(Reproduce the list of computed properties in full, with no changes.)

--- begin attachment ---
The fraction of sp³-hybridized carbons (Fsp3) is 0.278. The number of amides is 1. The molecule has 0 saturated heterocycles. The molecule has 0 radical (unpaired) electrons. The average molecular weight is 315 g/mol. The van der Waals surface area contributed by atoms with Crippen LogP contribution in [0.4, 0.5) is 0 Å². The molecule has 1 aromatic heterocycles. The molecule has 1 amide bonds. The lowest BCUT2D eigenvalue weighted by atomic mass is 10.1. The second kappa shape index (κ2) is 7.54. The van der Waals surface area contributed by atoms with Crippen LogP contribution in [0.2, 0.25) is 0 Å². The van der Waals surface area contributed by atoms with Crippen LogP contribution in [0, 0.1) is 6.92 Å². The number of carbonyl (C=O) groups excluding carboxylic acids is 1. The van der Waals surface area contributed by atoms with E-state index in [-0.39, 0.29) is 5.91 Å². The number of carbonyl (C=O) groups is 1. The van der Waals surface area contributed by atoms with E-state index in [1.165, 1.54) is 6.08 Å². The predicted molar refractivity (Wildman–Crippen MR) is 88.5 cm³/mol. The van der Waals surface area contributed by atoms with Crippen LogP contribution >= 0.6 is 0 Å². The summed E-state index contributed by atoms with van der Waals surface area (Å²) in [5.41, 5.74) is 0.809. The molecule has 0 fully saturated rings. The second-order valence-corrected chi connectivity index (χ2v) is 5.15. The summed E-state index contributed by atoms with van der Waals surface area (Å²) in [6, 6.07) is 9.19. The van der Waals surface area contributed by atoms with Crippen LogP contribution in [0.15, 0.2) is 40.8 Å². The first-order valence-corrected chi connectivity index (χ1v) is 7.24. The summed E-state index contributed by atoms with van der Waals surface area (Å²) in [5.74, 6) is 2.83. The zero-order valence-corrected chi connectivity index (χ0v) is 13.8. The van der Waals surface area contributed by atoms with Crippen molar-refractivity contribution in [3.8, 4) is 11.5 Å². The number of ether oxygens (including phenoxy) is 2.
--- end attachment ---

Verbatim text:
The fraction of sp³-hybridized carbons (Fsp3) is 0.278. The number of amides is 1. The molecule has 0 saturated heterocycles. The molecule has 0 radical (unpaired) electrons. The average molecular weight is 315 g/mol. The van der Waals surface area contributed by atoms with Crippen LogP contribution in [0.4, 0.5) is 0 Å². The molecule has 1 aromatic heterocycles. The molecule has 1 amide bonds. The lowest BCUT2D eigenvalue weighted by atomic mass is 10.1. The second kappa shape index (κ2) is 7.54. The van der Waals surface area contributed by atoms with Crippen LogP contribution in [0.2, 0.25) is 0 Å². The van der Waals surface area contributed by atoms with Crippen LogP contribution in [0, 0.1) is 6.92 Å². The number of carbonyl (C=O) groups excluding carboxylic acids is 1. The van der Waals surface area contributed by atoms with E-state index in [-0.39, 0.29) is 5.91 Å². The number of carbonyl (C=O) groups is 1. The van der Waals surface area contributed by atoms with E-state index in [1.165, 1.54) is 6.08 Å². The predicted molar refractivity (Wildman–Crippen MR) is 88.5 cm³/mol. The van der Waals surface area contributed by atoms with Crippen LogP contribution >= 0.6 is 0 Å². The summed E-state index contributed by atoms with van der Waals surface area (Å²) in [5.41, 5.74) is 0.809. The molecule has 0 fully saturated rings. The second-order valence-corrected chi connectivity index (χ2v) is 5.15. The summed E-state index contributed by atoms with van der Waals surface area (Å²) in [6, 6.07) is 9.19. The van der Waals surface area contributed by atoms with Crippen LogP contribution in [0.15, 0.2) is 40.8 Å². The first-order valence-corrected chi connectivity index (χ1v) is 7.24. The summed E-state index contributed by atoms with van der Waals surface area (Å²) in [5.74, 6) is 2.83. The zero-order valence-corrected chi connectivity index (χ0v) is 13.8. The van der Waals surface area contributed by atoms with Crippen molar-refractivity contribution in [3.8, 4) is 11.5 Å². The number of ether oxygens (including phenoxy) is 2.